Boeing is set to lose the title of being the world’s biggest plane-maker after reporting a 37 per cent drop in deliveries for the first half of the year due to the prolonged grounding of its best-selling MAX jets.
Boeing deliveries lagged those of Airbus, which on Tuesday said it handed over 389 planes in the same period, up 28 per cent from a year earlier.
The numbers indicate that Boeing’s full-year deliveries are likely to fall behind its European rival for the first time in eight years.
A new problem identified with the grounded MAX jets last month has delayed the aircraft’s entry into service until at least the end of September, disrupting schedules for airline operators and possibly adding to costs for Boeing.
To cope with the fallout after the grounding, Boeing has slowed production to 42 MAX jets per month from 52 earlier, causing the plane-maker to take a $US1 billion ($A1.4 billion) charge in the first quarter.
JPMorgan analyst Seth Seifman has speculated that the new delay could prompt Boeing to consider another production cut and book an additional charge in the second quarter, hurting 737 margins further.
Deliveries of the MAX aircraft were stopped in March after an Ethiopian Airlines crash killed all 157 people on board. Since then, Boeing has not reported any new order for the MAX planes.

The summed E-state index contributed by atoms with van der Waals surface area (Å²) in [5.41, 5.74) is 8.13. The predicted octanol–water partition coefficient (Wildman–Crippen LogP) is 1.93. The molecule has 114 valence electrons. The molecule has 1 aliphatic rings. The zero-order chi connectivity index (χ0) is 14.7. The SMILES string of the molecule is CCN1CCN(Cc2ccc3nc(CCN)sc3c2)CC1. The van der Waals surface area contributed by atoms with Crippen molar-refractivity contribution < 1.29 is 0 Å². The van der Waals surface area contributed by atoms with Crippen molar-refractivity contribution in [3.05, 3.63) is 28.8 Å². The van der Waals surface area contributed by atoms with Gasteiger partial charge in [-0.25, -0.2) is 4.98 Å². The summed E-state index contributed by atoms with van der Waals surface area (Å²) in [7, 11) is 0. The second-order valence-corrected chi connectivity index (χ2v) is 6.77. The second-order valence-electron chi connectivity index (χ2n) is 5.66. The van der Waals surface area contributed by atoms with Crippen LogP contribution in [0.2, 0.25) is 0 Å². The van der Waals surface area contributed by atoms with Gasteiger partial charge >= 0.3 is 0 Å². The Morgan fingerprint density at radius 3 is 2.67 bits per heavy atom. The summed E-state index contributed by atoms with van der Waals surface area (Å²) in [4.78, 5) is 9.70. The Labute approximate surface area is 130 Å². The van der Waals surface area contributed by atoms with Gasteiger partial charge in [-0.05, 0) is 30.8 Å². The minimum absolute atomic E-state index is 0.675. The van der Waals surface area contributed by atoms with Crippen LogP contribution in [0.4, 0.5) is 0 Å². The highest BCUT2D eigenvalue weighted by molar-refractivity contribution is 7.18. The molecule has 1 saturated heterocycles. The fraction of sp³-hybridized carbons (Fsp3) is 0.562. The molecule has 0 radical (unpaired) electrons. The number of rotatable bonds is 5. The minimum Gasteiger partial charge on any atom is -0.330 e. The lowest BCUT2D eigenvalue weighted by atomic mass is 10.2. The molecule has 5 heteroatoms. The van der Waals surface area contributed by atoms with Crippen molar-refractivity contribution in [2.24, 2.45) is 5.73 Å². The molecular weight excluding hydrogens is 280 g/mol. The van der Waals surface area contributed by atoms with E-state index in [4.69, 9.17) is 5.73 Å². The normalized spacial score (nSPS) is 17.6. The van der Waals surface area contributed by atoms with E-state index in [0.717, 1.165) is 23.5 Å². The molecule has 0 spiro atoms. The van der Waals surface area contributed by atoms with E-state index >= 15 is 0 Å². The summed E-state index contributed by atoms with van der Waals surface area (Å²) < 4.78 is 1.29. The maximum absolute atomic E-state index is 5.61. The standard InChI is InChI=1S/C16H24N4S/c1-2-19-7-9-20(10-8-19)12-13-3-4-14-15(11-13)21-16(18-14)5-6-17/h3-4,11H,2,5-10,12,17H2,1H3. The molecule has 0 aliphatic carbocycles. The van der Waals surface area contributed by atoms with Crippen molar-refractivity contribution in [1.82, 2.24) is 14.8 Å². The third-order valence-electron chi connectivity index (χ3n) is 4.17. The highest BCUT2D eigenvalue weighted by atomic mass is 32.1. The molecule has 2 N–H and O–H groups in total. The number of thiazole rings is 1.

Several analysts have lowered their full year 2019 delivery estimates for the MAX, and many do not expect the aircraft to be handed over to customers before December.
Last month, Jefferies analyst Sheila Kahyaoglu said she expected zero MAX deliveries in the second and the third quarters of 2019, with full-year MAX deliveries around 236. Boeing delivered a total of 580 737s in 2018.
The American plane-maker’s net orders for the first six months were in the negative territory, with a total of minus 119 net orders, lagging Airbus which won 88 net orders between January and June.
A few airlines have shown confidence in the MAX since the fatal crash, with British Airways-owner IAG last month signing a letter of intent to order 200 versions of the aircraft.